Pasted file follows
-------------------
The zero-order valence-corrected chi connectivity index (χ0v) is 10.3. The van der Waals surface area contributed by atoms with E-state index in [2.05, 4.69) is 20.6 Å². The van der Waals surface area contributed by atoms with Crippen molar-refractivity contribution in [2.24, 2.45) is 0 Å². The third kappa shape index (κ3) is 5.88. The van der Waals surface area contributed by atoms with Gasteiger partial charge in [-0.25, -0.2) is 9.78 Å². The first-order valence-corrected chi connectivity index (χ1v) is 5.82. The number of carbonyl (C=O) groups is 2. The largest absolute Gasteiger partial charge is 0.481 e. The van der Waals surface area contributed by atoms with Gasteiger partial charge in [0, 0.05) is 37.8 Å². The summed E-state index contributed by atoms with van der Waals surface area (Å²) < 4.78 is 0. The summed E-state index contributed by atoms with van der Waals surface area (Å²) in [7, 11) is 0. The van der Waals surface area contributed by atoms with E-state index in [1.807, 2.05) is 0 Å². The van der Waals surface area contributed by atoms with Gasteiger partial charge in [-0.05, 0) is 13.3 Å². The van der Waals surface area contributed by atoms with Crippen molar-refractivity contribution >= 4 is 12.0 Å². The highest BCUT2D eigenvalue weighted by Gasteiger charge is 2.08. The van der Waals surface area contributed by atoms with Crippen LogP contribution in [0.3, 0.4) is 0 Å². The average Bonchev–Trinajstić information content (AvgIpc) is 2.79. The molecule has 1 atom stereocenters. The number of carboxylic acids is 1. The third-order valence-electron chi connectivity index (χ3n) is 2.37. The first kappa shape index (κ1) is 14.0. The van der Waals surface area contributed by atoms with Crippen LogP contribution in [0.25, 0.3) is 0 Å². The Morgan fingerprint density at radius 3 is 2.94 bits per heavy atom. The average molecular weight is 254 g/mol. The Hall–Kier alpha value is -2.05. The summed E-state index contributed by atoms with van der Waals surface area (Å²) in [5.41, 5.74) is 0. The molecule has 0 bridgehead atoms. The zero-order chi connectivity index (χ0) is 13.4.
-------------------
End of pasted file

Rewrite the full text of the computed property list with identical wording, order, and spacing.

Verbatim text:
The zero-order valence-corrected chi connectivity index (χ0v) is 10.3. The van der Waals surface area contributed by atoms with E-state index in [2.05, 4.69) is 20.6 Å². The van der Waals surface area contributed by atoms with Crippen molar-refractivity contribution in [2.24, 2.45) is 0 Å². The third kappa shape index (κ3) is 5.88. The van der Waals surface area contributed by atoms with Gasteiger partial charge in [-0.25, -0.2) is 9.78 Å². The first-order valence-corrected chi connectivity index (χ1v) is 5.82. The number of carbonyl (C=O) groups is 2. The largest absolute Gasteiger partial charge is 0.481 e. The van der Waals surface area contributed by atoms with Gasteiger partial charge in [0, 0.05) is 37.8 Å². The summed E-state index contributed by atoms with van der Waals surface area (Å²) < 4.78 is 0. The summed E-state index contributed by atoms with van der Waals surface area (Å²) in [7, 11) is 0. The van der Waals surface area contributed by atoms with E-state index in [1.807, 2.05) is 0 Å². The van der Waals surface area contributed by atoms with Gasteiger partial charge in [-0.05, 0) is 13.3 Å². The van der Waals surface area contributed by atoms with Crippen molar-refractivity contribution >= 4 is 12.0 Å². The highest BCUT2D eigenvalue weighted by Gasteiger charge is 2.08. The van der Waals surface area contributed by atoms with Crippen LogP contribution in [0.3, 0.4) is 0 Å². The average Bonchev–Trinajstić information content (AvgIpc) is 2.79. The molecule has 1 atom stereocenters. The number of carboxylic acids is 1. The third-order valence-electron chi connectivity index (χ3n) is 2.37. The first kappa shape index (κ1) is 14.0. The van der Waals surface area contributed by atoms with Crippen LogP contribution in [0.25, 0.3) is 0 Å². The Morgan fingerprint density at radius 3 is 2.94 bits per heavy atom. The average molecular weight is 254 g/mol. The Hall–Kier alpha value is -2.05. The summed E-state index contributed by atoms with van der Waals surface area (Å²) in [5.41, 5.74) is 0. The molecule has 0 bridgehead atoms. The zero-order chi connectivity index (χ0) is 13.4.